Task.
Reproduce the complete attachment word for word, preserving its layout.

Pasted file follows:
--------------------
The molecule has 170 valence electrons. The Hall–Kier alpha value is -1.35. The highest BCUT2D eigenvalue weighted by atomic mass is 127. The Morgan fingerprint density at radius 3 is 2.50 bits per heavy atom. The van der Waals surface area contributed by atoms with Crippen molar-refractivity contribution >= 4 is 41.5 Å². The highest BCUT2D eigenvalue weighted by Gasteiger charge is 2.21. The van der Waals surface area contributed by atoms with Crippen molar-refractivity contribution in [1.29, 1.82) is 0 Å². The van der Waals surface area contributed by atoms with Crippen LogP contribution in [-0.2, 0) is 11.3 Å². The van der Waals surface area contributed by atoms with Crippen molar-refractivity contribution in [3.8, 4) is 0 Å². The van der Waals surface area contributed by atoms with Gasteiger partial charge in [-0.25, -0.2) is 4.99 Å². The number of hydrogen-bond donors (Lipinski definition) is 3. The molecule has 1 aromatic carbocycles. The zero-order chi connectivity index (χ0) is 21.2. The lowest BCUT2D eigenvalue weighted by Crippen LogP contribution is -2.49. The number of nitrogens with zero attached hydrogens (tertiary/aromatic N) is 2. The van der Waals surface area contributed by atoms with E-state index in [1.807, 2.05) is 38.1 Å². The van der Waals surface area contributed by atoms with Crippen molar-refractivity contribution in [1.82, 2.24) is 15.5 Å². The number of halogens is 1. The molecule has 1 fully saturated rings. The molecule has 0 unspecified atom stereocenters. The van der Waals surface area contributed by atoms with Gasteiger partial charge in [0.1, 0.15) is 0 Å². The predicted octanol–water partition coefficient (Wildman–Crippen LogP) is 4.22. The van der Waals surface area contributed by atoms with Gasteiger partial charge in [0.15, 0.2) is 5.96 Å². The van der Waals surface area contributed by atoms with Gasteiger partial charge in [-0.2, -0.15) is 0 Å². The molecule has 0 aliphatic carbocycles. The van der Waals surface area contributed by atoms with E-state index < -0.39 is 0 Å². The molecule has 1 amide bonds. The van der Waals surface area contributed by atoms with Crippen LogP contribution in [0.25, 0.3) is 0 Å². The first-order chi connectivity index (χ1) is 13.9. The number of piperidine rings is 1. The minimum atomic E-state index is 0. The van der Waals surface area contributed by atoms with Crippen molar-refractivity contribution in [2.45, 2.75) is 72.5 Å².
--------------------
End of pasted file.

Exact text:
The molecule has 170 valence electrons. The Hall–Kier alpha value is -1.35. The highest BCUT2D eigenvalue weighted by atomic mass is 127. The Morgan fingerprint density at radius 3 is 2.50 bits per heavy atom. The van der Waals surface area contributed by atoms with Crippen molar-refractivity contribution >= 4 is 41.5 Å². The highest BCUT2D eigenvalue weighted by Gasteiger charge is 2.21. The van der Waals surface area contributed by atoms with Crippen molar-refractivity contribution in [1.29, 1.82) is 0 Å². The van der Waals surface area contributed by atoms with Crippen LogP contribution in [-0.2, 0) is 11.3 Å². The van der Waals surface area contributed by atoms with Crippen molar-refractivity contribution in [3.8, 4) is 0 Å². The van der Waals surface area contributed by atoms with Gasteiger partial charge in [-0.25, -0.2) is 4.99 Å². The number of hydrogen-bond donors (Lipinski definition) is 3. The molecule has 1 aromatic carbocycles. The zero-order chi connectivity index (χ0) is 21.2. The lowest BCUT2D eigenvalue weighted by Crippen LogP contribution is -2.49. The number of nitrogens with zero attached hydrogens (tertiary/aromatic N) is 2. The van der Waals surface area contributed by atoms with E-state index in [1.807, 2.05) is 38.1 Å². The van der Waals surface area contributed by atoms with Crippen molar-refractivity contribution in [1.82, 2.24) is 15.5 Å². The number of halogens is 1. The molecule has 1 fully saturated rings. The molecule has 0 unspecified atom stereocenters. The van der Waals surface area contributed by atoms with Gasteiger partial charge in [0.1, 0.15) is 0 Å². The predicted octanol–water partition coefficient (Wildman–Crippen LogP) is 4.22. The van der Waals surface area contributed by atoms with Gasteiger partial charge in [0.15, 0.2) is 5.96 Å². The van der Waals surface area contributed by atoms with Gasteiger partial charge in [-0.2, -0.15) is 0 Å². The molecule has 0 aliphatic carbocycles. The van der Waals surface area contributed by atoms with E-state index < -0.39 is 0 Å². The molecule has 1 amide bonds. The van der Waals surface area contributed by atoms with Crippen LogP contribution in [0.25, 0.3) is 0 Å². The first-order chi connectivity index (χ1) is 13.9. The number of piperidine rings is 1. The minimum atomic E-state index is 0. The van der Waals surface area contributed by atoms with Crippen molar-refractivity contribution in [2.45, 2.75) is 72.5 Å².